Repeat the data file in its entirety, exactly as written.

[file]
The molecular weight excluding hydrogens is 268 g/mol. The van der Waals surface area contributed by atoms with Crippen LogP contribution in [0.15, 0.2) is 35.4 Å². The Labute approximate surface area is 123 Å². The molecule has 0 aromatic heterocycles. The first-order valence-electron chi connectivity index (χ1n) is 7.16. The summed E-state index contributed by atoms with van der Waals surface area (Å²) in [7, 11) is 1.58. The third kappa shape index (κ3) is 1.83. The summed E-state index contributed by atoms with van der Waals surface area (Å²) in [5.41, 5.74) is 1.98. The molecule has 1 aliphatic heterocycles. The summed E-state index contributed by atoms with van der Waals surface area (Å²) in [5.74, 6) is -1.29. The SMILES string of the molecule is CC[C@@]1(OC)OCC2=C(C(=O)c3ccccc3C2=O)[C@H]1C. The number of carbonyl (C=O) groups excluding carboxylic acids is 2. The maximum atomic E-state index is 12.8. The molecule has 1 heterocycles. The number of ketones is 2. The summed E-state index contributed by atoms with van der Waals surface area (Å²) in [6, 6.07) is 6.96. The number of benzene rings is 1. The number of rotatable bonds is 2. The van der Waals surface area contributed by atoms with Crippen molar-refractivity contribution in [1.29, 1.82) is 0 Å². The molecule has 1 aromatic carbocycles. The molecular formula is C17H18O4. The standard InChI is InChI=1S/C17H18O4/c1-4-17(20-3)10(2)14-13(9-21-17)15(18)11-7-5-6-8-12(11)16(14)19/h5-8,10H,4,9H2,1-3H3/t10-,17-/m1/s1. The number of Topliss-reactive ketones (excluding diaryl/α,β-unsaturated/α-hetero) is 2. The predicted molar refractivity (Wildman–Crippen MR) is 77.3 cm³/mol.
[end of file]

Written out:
The molecular weight excluding hydrogens is 268 g/mol. The van der Waals surface area contributed by atoms with Crippen LogP contribution in [0.15, 0.2) is 35.4 Å². The Labute approximate surface area is 123 Å². The molecule has 0 aromatic heterocycles. The first-order valence-electron chi connectivity index (χ1n) is 7.16. The summed E-state index contributed by atoms with van der Waals surface area (Å²) in [7, 11) is 1.58. The third kappa shape index (κ3) is 1.83. The summed E-state index contributed by atoms with van der Waals surface area (Å²) in [5.41, 5.74) is 1.98. The molecule has 1 aliphatic heterocycles. The summed E-state index contributed by atoms with van der Waals surface area (Å²) in [5.74, 6) is -1.29. The SMILES string of the molecule is CC[C@@]1(OC)OCC2=C(C(=O)c3ccccc3C2=O)[C@H]1C. The number of carbonyl (C=O) groups excluding carboxylic acids is 2. The maximum atomic E-state index is 12.8. The molecule has 1 heterocycles. The number of ketones is 2. The summed E-state index contributed by atoms with van der Waals surface area (Å²) in [6, 6.07) is 6.96. The number of benzene rings is 1. The number of rotatable bonds is 2. The van der Waals surface area contributed by atoms with Crippen molar-refractivity contribution in [1.29, 1.82) is 0 Å². The molecule has 1 aromatic carbocycles. The molecular formula is C17H18O4. The standard InChI is InChI=1S/C17H18O4/c1-4-17(20-3)10(2)14-13(9-21-17)15(18)11-7-5-6-8-12(11)16(14)19/h5-8,10H,4,9H2,1-3H3/t10-,17-/m1/s1. The number of Topliss-reactive ketones (excluding diaryl/α,β-unsaturated/α-hetero) is 2. The predicted molar refractivity (Wildman–Crippen MR) is 77.3 cm³/mol.